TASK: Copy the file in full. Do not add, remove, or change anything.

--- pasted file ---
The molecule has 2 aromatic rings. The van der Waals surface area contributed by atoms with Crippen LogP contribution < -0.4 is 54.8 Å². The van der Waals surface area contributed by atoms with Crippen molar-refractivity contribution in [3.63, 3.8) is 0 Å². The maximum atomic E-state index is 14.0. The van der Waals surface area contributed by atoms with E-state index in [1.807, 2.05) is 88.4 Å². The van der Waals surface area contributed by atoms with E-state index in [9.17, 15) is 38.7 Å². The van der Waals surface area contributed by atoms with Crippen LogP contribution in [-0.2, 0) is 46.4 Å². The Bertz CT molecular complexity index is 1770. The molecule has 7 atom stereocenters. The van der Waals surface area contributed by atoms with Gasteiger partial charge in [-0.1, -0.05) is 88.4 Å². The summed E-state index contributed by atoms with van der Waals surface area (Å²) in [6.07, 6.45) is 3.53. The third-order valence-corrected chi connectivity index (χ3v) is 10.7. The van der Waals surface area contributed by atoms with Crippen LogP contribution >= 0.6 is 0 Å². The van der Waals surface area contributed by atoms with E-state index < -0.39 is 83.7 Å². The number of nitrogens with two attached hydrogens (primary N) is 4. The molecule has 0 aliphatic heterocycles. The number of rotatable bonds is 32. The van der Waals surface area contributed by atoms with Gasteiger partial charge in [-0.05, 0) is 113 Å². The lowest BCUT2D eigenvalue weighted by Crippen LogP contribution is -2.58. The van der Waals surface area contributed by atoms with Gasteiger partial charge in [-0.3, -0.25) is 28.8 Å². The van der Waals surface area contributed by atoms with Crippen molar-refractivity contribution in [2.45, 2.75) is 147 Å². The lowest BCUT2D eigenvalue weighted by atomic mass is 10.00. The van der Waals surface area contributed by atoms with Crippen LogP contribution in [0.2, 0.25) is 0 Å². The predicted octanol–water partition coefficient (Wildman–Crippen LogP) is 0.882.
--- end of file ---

The molecule has 2 aromatic rings. The van der Waals surface area contributed by atoms with Crippen LogP contribution < -0.4 is 54.8 Å². The van der Waals surface area contributed by atoms with Crippen molar-refractivity contribution in [3.63, 3.8) is 0 Å². The maximum atomic E-state index is 14.0. The van der Waals surface area contributed by atoms with E-state index in [1.807, 2.05) is 88.4 Å². The van der Waals surface area contributed by atoms with E-state index in [9.17, 15) is 38.7 Å². The van der Waals surface area contributed by atoms with Crippen LogP contribution in [-0.2, 0) is 46.4 Å². The Bertz CT molecular complexity index is 1770. The molecule has 7 atom stereocenters. The van der Waals surface area contributed by atoms with Gasteiger partial charge in [-0.1, -0.05) is 88.4 Å². The summed E-state index contributed by atoms with van der Waals surface area (Å²) in [6.07, 6.45) is 3.53. The third-order valence-corrected chi connectivity index (χ3v) is 10.7. The van der Waals surface area contributed by atoms with Crippen LogP contribution >= 0.6 is 0 Å². The van der Waals surface area contributed by atoms with E-state index < -0.39 is 83.7 Å². The number of nitrogens with two attached hydrogens (primary N) is 4. The molecule has 0 aliphatic heterocycles. The number of rotatable bonds is 32. The van der Waals surface area contributed by atoms with Gasteiger partial charge in [-0.05, 0) is 113 Å². The lowest BCUT2D eigenvalue weighted by Crippen LogP contribution is -2.58. The van der Waals surface area contributed by atoms with Gasteiger partial charge in [-0.3, -0.25) is 28.8 Å². The van der Waals surface area contributed by atoms with Crippen molar-refractivity contribution in [2.45, 2.75) is 147 Å². The lowest BCUT2D eigenvalue weighted by atomic mass is 10.00. The van der Waals surface area contributed by atoms with Crippen LogP contribution in [0.2, 0.25) is 0 Å². The predicted octanol–water partition coefficient (Wildman–Crippen LogP) is 0.882.